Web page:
35. A fisherman cast his net into the river and had a large haul. Some fish lay in the net calm and motionless, not exerting in the least to go out of it. Others struggled and jumped but could not extricate themselves, while a third class of fish somehow managed to force their way out of the net. In the world men too are thus of three kinds—those who are bound and never strive to be free, those who are bound but struggle for freedom, and those who have already attained freedom.
36. There are three dolls—the first made of salt, the second made of cloth, and the third of stone. If these dolls are immersed in water, the first will become dissolved and lose its form, the second will absorb a large quantity of water but retain its form, and the third will remain impervious to water. The first doll represents the man who merges his self in the universal and all-pervading Self and becomes one with It; he is the liberated man. The second represents the Bhakta or the true lover of God who is full of Divine bliss and knowledge. And the third represents the worldly man who will not admit even a particle of true knowledge into his heart
37. Men are like pillow-cases. The colour of one may be red, that of another blue, and that of a third black; but all contain the same cotton within. So it is with man; one is beautiful, another is black, a third holy, and a fourth wicked; but the Divine Being dwells in them all.
38. The outer layers of cakes are made of rice flour, but inside they are stuffed with different ingredients. The cake is good or bad according to the quality of its stuffing. So all human bodies are made of one and the same material, yet men are different in quality according to the purity of their hearts.
39. A Brahmin's son is no doubt a Brahmin by birth ; but some of these born Brahmins grow up into great scholars, some become priests, others turn out cooks, and still others roll themselves in the dust before courtesans doors.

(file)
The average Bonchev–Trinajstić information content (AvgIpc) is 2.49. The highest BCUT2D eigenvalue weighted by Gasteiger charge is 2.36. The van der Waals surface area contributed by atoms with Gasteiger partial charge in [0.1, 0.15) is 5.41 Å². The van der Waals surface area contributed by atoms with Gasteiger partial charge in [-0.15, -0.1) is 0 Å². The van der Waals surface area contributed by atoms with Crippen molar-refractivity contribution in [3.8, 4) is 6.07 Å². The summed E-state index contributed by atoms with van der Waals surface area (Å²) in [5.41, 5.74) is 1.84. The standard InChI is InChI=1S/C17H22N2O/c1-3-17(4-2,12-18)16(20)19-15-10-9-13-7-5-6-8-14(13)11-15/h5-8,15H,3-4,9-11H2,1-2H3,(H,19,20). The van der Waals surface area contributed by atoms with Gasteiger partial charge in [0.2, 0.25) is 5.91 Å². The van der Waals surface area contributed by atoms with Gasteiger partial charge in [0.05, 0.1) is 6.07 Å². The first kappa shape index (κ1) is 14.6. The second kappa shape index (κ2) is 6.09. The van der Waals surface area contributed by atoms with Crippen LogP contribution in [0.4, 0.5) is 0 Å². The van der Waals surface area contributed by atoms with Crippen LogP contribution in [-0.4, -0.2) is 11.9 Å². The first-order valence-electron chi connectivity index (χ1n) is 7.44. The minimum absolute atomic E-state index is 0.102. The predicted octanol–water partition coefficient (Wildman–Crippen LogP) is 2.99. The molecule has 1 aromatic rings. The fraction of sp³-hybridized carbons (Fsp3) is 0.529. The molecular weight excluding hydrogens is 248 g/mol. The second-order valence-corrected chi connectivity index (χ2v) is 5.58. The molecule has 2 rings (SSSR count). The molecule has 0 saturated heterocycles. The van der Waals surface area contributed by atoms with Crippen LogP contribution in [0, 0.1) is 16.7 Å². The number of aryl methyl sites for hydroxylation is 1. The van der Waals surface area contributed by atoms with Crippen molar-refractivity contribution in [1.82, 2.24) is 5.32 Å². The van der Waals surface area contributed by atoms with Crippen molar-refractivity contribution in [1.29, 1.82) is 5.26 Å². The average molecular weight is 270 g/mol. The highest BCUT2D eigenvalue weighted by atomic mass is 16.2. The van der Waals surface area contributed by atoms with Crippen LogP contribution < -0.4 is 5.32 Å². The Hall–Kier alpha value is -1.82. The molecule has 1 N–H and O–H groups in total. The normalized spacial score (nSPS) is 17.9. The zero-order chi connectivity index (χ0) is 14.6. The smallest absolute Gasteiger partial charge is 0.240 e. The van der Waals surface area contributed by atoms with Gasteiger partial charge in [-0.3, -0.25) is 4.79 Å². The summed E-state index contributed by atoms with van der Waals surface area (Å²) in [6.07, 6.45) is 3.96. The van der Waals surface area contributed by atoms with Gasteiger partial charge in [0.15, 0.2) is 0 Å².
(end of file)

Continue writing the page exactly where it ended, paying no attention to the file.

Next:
40. It is true that God is even in the tiger; but we must not therefore go and face that animal. It is true that God dwells even in the most wicked beings, but it is not proper that we should associate with them.
41. The Deity Narayana (God) broods over the water, but every kind of water is not fit for drinking. Similarly, though it is true that God dwells in every place, yet every place is not fit to be visited by man. One kind of water may be used for washing our feet, another for purposes of ablution, and a third for drinking, while there are still others which are unfit even to be touched. Similarly there are different places, of which some may be approached and others visited, while there are still others which should only be saluted from a distance and bidden good-bye.
42. Beware of the following: the garrulous man; the man who is not open-hearted; the man who makes a parade of his devotion by sticking sacred Tulsi leaves on his ears ; the woman who wears a long veil; and the cold water of the stagnant pool overgrown with rank vegetation, which is very injurious to health.
DEATH AND REINCARNATION
43. Even at the time of death the 'bound souls' speak of worldly matters only. There is no use in visiting places of pilgrimage, or bathing in the holy Ganges, or counting beads; if there are worldly attachments in the heart, they are sure to manifest themselves at the dying moment. Hence ' bound souls ' indulge in random talks even at that time. A parrot may ordinarily sing the holy name of Radha-Krishna, but when it is attacked by a cat, it cries out ' Kang ', ' Kang '—its natural cry.
44. Man suffers so much simply for want of devotion to God. One should therefore adopt such means as would help the thought of God to arise in the mind at the last moment of one's life. The means is practice of devotion to God. If this is done during one's life-time, the thought of God is sure to occur to one's mind even at the last hour.
45. A man's rebirth is determined by what he has been thinking about just before death. Devotional practices are therefore very necessary. If, by constant practice, ones mind is freed from all worldly ideas, then the thought of God, which fills the mind in their place, will not leave it even at the time of death.
46. When an unbaked pot is broken, the potter can use the mud to make a new one; but when a baked one is broken, he cannot do the same any longer. So when a person dies in a state of ignorance, he is born again; but when he becomes well baked in the fire of true knowledge and dies a perfect man, he is not born again.
47. A grain of boiled paddy does not sprout again when sown. Only unboiled paddy sends forth the
shoot Similarly when one dies after becoming a Siddha, a perfect man, he has not to be born again, but an Asiddha, an imperfect man, has to be born again and again until he becomes a Siddha.